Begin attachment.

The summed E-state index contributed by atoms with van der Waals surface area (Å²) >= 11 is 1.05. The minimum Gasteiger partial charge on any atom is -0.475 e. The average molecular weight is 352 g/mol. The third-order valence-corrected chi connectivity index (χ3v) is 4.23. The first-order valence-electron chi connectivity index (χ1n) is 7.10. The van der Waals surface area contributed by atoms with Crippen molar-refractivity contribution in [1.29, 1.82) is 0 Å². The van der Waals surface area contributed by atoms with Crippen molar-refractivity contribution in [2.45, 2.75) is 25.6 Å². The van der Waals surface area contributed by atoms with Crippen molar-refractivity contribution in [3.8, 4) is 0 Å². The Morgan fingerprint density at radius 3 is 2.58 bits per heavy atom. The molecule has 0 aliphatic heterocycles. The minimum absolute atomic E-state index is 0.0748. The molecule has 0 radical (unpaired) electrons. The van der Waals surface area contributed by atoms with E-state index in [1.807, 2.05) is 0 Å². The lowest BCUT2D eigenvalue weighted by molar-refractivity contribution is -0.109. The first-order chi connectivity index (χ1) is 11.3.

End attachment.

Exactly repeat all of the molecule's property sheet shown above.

The summed E-state index contributed by atoms with van der Waals surface area (Å²) >= 11 is 1.05. The minimum Gasteiger partial charge on any atom is -0.475 e. The average molecular weight is 352 g/mol. The third-order valence-corrected chi connectivity index (χ3v) is 4.23. The first-order valence-electron chi connectivity index (χ1n) is 7.10. The van der Waals surface area contributed by atoms with Crippen molar-refractivity contribution in [1.29, 1.82) is 0 Å². The van der Waals surface area contributed by atoms with Crippen molar-refractivity contribution in [2.45, 2.75) is 25.6 Å². The van der Waals surface area contributed by atoms with Crippen molar-refractivity contribution in [3.8, 4) is 0 Å². The Morgan fingerprint density at radius 3 is 2.58 bits per heavy atom. The molecule has 0 aliphatic heterocycles. The minimum absolute atomic E-state index is 0.0748. The molecule has 0 radical (unpaired) electrons. The van der Waals surface area contributed by atoms with E-state index in [1.807, 2.05) is 0 Å². The lowest BCUT2D eigenvalue weighted by molar-refractivity contribution is -0.109. The first-order chi connectivity index (χ1) is 11.3.